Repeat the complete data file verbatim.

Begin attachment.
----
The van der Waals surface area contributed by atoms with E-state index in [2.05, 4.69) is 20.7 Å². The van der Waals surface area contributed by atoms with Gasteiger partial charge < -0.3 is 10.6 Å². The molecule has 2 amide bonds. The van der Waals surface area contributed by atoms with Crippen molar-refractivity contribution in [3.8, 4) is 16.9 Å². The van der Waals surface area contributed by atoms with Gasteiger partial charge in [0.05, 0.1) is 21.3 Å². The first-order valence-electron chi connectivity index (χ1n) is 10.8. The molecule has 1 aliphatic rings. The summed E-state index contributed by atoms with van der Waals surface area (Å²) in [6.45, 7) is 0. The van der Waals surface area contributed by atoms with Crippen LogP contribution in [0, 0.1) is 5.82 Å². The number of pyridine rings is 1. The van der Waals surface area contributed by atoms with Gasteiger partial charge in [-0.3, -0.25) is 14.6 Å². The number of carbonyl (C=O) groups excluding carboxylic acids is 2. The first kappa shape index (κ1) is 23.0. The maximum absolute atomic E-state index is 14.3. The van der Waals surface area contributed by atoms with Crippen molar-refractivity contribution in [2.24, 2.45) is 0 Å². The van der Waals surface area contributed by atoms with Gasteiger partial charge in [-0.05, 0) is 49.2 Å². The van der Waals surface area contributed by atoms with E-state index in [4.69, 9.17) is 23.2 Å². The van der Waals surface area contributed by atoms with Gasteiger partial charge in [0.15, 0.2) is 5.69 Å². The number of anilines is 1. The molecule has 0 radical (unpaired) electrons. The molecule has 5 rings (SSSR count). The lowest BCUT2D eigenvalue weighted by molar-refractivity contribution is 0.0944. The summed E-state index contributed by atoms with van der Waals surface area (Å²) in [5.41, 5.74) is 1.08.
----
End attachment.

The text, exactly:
The van der Waals surface area contributed by atoms with E-state index in [2.05, 4.69) is 20.7 Å². The van der Waals surface area contributed by atoms with Gasteiger partial charge < -0.3 is 10.6 Å². The molecule has 2 amide bonds. The van der Waals surface area contributed by atoms with Crippen molar-refractivity contribution in [3.8, 4) is 16.9 Å². The van der Waals surface area contributed by atoms with Gasteiger partial charge in [0.05, 0.1) is 21.3 Å². The first-order valence-electron chi connectivity index (χ1n) is 10.8. The molecule has 1 aliphatic rings. The summed E-state index contributed by atoms with van der Waals surface area (Å²) in [6.45, 7) is 0. The van der Waals surface area contributed by atoms with Crippen LogP contribution in [0, 0.1) is 5.82 Å². The number of pyridine rings is 1. The van der Waals surface area contributed by atoms with Gasteiger partial charge in [-0.3, -0.25) is 14.6 Å². The number of carbonyl (C=O) groups excluding carboxylic acids is 2. The first kappa shape index (κ1) is 23.0. The maximum absolute atomic E-state index is 14.3. The van der Waals surface area contributed by atoms with Crippen molar-refractivity contribution in [2.24, 2.45) is 0 Å². The van der Waals surface area contributed by atoms with Gasteiger partial charge in [-0.05, 0) is 49.2 Å². The van der Waals surface area contributed by atoms with E-state index in [4.69, 9.17) is 23.2 Å². The van der Waals surface area contributed by atoms with Gasteiger partial charge in [0.15, 0.2) is 5.69 Å². The number of anilines is 1. The molecule has 0 radical (unpaired) electrons. The molecule has 5 rings (SSSR count). The lowest BCUT2D eigenvalue weighted by molar-refractivity contribution is 0.0944. The summed E-state index contributed by atoms with van der Waals surface area (Å²) in [5.41, 5.74) is 1.08.